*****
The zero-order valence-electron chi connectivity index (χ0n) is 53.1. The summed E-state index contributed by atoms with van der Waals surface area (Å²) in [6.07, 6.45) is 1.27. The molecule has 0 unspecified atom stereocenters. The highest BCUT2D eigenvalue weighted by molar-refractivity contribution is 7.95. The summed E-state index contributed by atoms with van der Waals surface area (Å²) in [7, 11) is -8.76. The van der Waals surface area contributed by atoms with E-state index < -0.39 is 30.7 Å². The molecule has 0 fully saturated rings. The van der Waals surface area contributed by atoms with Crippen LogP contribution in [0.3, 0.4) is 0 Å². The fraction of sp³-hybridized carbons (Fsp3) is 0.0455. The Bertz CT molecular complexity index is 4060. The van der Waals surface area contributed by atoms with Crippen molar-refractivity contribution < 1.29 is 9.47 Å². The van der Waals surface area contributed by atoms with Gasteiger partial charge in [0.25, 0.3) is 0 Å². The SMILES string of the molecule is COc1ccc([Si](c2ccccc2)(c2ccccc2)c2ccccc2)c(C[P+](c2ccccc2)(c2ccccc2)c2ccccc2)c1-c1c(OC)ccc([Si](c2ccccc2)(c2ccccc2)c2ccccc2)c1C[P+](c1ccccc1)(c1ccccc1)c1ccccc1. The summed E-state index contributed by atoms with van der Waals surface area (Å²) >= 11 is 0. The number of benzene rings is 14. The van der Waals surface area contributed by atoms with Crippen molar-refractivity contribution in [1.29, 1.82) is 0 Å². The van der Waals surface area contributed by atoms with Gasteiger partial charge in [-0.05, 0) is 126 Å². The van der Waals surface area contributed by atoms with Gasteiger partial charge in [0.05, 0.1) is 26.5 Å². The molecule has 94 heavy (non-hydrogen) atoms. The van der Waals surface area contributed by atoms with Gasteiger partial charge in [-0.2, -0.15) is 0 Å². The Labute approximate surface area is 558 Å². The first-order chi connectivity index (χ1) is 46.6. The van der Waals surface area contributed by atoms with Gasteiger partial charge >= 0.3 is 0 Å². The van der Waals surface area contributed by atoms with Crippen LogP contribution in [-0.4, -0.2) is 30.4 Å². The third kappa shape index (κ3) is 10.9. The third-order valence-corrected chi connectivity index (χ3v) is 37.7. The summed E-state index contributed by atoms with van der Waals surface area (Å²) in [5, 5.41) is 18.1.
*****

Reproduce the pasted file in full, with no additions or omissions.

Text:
The zero-order valence-electron chi connectivity index (χ0n) is 53.1. The summed E-state index contributed by atoms with van der Waals surface area (Å²) in [6.07, 6.45) is 1.27. The molecule has 0 unspecified atom stereocenters. The highest BCUT2D eigenvalue weighted by molar-refractivity contribution is 7.95. The summed E-state index contributed by atoms with van der Waals surface area (Å²) in [7, 11) is -8.76. The van der Waals surface area contributed by atoms with E-state index < -0.39 is 30.7 Å². The molecule has 0 fully saturated rings. The van der Waals surface area contributed by atoms with Crippen LogP contribution in [0.3, 0.4) is 0 Å². The fraction of sp³-hybridized carbons (Fsp3) is 0.0455. The Bertz CT molecular complexity index is 4060. The van der Waals surface area contributed by atoms with Crippen molar-refractivity contribution < 1.29 is 9.47 Å². The van der Waals surface area contributed by atoms with Gasteiger partial charge in [0.25, 0.3) is 0 Å². The SMILES string of the molecule is COc1ccc([Si](c2ccccc2)(c2ccccc2)c2ccccc2)c(C[P+](c2ccccc2)(c2ccccc2)c2ccccc2)c1-c1c(OC)ccc([Si](c2ccccc2)(c2ccccc2)c2ccccc2)c1C[P+](c1ccccc1)(c1ccccc1)c1ccccc1. The summed E-state index contributed by atoms with van der Waals surface area (Å²) >= 11 is 0. The number of benzene rings is 14. The van der Waals surface area contributed by atoms with Crippen molar-refractivity contribution in [1.29, 1.82) is 0 Å². The van der Waals surface area contributed by atoms with Gasteiger partial charge in [-0.05, 0) is 126 Å². The van der Waals surface area contributed by atoms with Gasteiger partial charge in [0.05, 0.1) is 26.5 Å². The molecule has 94 heavy (non-hydrogen) atoms. The van der Waals surface area contributed by atoms with Gasteiger partial charge in [-0.2, -0.15) is 0 Å². The Labute approximate surface area is 558 Å². The first-order chi connectivity index (χ1) is 46.6. The van der Waals surface area contributed by atoms with Gasteiger partial charge >= 0.3 is 0 Å². The van der Waals surface area contributed by atoms with Crippen LogP contribution in [-0.4, -0.2) is 30.4 Å². The third kappa shape index (κ3) is 10.9. The third-order valence-corrected chi connectivity index (χ3v) is 37.7. The summed E-state index contributed by atoms with van der Waals surface area (Å²) in [5, 5.41) is 18.1.